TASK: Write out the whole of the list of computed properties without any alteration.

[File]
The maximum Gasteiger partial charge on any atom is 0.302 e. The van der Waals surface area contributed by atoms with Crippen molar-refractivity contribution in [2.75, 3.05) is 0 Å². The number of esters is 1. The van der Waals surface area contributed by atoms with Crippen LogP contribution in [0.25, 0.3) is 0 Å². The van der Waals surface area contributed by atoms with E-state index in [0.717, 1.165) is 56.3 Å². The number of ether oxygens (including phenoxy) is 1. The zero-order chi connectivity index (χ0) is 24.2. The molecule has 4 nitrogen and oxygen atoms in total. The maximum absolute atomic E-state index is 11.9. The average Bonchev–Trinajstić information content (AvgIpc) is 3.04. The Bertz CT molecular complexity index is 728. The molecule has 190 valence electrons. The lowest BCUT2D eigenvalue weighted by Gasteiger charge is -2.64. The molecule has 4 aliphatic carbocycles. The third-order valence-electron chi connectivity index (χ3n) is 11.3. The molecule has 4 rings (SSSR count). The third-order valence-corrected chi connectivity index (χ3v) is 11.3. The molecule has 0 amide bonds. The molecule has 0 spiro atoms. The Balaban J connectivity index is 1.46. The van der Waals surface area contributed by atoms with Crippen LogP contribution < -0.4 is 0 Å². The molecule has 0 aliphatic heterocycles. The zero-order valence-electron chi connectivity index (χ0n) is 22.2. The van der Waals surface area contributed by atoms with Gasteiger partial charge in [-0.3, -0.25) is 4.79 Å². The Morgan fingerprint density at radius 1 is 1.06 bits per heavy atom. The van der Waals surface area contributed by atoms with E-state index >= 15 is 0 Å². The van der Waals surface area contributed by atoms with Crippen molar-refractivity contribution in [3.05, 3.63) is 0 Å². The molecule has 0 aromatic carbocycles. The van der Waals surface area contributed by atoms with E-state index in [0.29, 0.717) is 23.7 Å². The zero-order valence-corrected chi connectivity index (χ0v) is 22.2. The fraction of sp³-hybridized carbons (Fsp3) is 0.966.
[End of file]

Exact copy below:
The maximum Gasteiger partial charge on any atom is 0.302 e. The van der Waals surface area contributed by atoms with Crippen molar-refractivity contribution in [2.75, 3.05) is 0 Å². The number of esters is 1. The van der Waals surface area contributed by atoms with Crippen LogP contribution in [0.25, 0.3) is 0 Å². The van der Waals surface area contributed by atoms with E-state index in [0.717, 1.165) is 56.3 Å². The number of ether oxygens (including phenoxy) is 1. The zero-order chi connectivity index (χ0) is 24.2. The molecule has 4 nitrogen and oxygen atoms in total. The maximum absolute atomic E-state index is 11.9. The average Bonchev–Trinajstić information content (AvgIpc) is 3.04. The Bertz CT molecular complexity index is 728. The molecule has 190 valence electrons. The lowest BCUT2D eigenvalue weighted by Gasteiger charge is -2.64. The molecule has 4 aliphatic carbocycles. The third-order valence-electron chi connectivity index (χ3n) is 11.3. The molecule has 4 rings (SSSR count). The third-order valence-corrected chi connectivity index (χ3v) is 11.3. The molecule has 0 amide bonds. The molecule has 0 spiro atoms. The Balaban J connectivity index is 1.46. The van der Waals surface area contributed by atoms with Crippen LogP contribution < -0.4 is 0 Å². The molecule has 0 aliphatic heterocycles. The zero-order valence-electron chi connectivity index (χ0n) is 22.2. The van der Waals surface area contributed by atoms with Gasteiger partial charge in [-0.3, -0.25) is 4.79 Å². The Morgan fingerprint density at radius 1 is 1.06 bits per heavy atom. The van der Waals surface area contributed by atoms with E-state index >= 15 is 0 Å². The van der Waals surface area contributed by atoms with Crippen molar-refractivity contribution in [3.05, 3.63) is 0 Å². The molecule has 0 aromatic carbocycles. The van der Waals surface area contributed by atoms with E-state index in [0.29, 0.717) is 23.7 Å². The zero-order valence-corrected chi connectivity index (χ0v) is 22.2. The fraction of sp³-hybridized carbons (Fsp3) is 0.966.